Despite the amount of swelling, DO NOT APPLY ICE or cold compresses until the pain has completely subsided – this will only make the pain worse and prolong the amount of time you will suffer! Common home remedies like urine, vinegar, baking soda, etc. are rarely effective against protein-based neurotoxins; they are not recommended and should be avoided.
If desired, taking over-the-counter pain medications such as aspirin or tylenol can help manage the pain if you can tolerate them.
Clean the wound thoroughly as recommended for any injury caused by a marine animal or organism in order to prevent infection.
Seek medical attention immediately if you suspect anaphylactic shock (extreme allergic reaction), shortness of breath or trouble breathing, decompression illness, fainting or if the pain becomes unbearable. Additionally, if the wound appears infected or the skin surrounding the injection site appears to be blackening, putrefying or being eaten away (necrosis or tissue death).
Quite frankly, seeking medical attention is NEVER a bad idea in the event of a lionfish sting and we highly recommend it.
Can you eat lionfish? How is lionfish cooked or prepared?
Absolutely! Lionfish is delicious and can be prepared in so many ways! Ceviche, sushi, sashimi (raw), fried, baked, in soup… Lionfish is a very mild white meat with no “red line” that can be prepared just about any way snapper, mahi mahi (dolphin fish or dorado) and grouper can be prepared.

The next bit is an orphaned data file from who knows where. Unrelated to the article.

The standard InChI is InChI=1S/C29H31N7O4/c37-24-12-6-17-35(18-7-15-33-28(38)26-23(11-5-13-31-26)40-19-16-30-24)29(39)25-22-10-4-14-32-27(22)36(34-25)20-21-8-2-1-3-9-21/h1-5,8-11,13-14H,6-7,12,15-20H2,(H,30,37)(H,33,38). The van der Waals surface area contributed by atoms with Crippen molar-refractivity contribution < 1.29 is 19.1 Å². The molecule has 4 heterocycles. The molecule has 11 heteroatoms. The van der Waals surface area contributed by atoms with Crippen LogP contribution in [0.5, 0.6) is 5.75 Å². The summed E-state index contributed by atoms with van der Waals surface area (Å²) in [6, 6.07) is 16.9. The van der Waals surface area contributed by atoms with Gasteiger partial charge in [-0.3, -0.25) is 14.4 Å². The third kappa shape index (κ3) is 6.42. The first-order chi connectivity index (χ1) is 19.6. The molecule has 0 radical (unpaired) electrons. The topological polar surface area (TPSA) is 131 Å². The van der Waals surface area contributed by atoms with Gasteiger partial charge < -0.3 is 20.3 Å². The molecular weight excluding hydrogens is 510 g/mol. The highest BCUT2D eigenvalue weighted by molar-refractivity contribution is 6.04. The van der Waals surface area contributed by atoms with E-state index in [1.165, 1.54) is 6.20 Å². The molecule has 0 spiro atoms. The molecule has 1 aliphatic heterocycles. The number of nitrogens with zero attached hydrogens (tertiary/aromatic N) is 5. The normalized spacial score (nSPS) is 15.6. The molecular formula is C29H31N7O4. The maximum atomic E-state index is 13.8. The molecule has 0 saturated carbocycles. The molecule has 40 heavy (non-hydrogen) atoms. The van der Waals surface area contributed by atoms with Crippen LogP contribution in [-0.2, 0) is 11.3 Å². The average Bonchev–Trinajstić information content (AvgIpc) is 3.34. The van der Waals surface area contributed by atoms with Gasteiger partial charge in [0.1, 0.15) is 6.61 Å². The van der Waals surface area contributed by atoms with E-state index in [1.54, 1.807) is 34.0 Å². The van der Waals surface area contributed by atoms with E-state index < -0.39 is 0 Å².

Is eating lionfish dangerous? Are lionfish poisonous like puffer or fugu dishes?
The common myth that eating lionfish is somehow deadly is very wrong. Lionfish are not poisonous to eat and there is absolutely no risk of keeling over and dying from a lionfish not being prepared or cooked correctly! Even ingesting lionfish venom would not present any health risks because the venom would be denatured almost immediately when it came in contact with stomach acid (though we personally would be concerned about having fresh venom come into contact with any open sores or cuts inside of the mouth or gums… yikes!).
Lionfish are extremely safe to eat in most areas, however, just like eating snapper, grouper, barracuda and over 400 other species of fish identified as potential carriers caution must be exercised in those limited areas where ciguatera fish poisoning (CFP) is a problem. Local fishermen, divers and restaurants will often be aware if ciguatoxins cause local seafood concerns.
Do you have a question about lionfish that you would like answered? Send it to us via email by clicking here!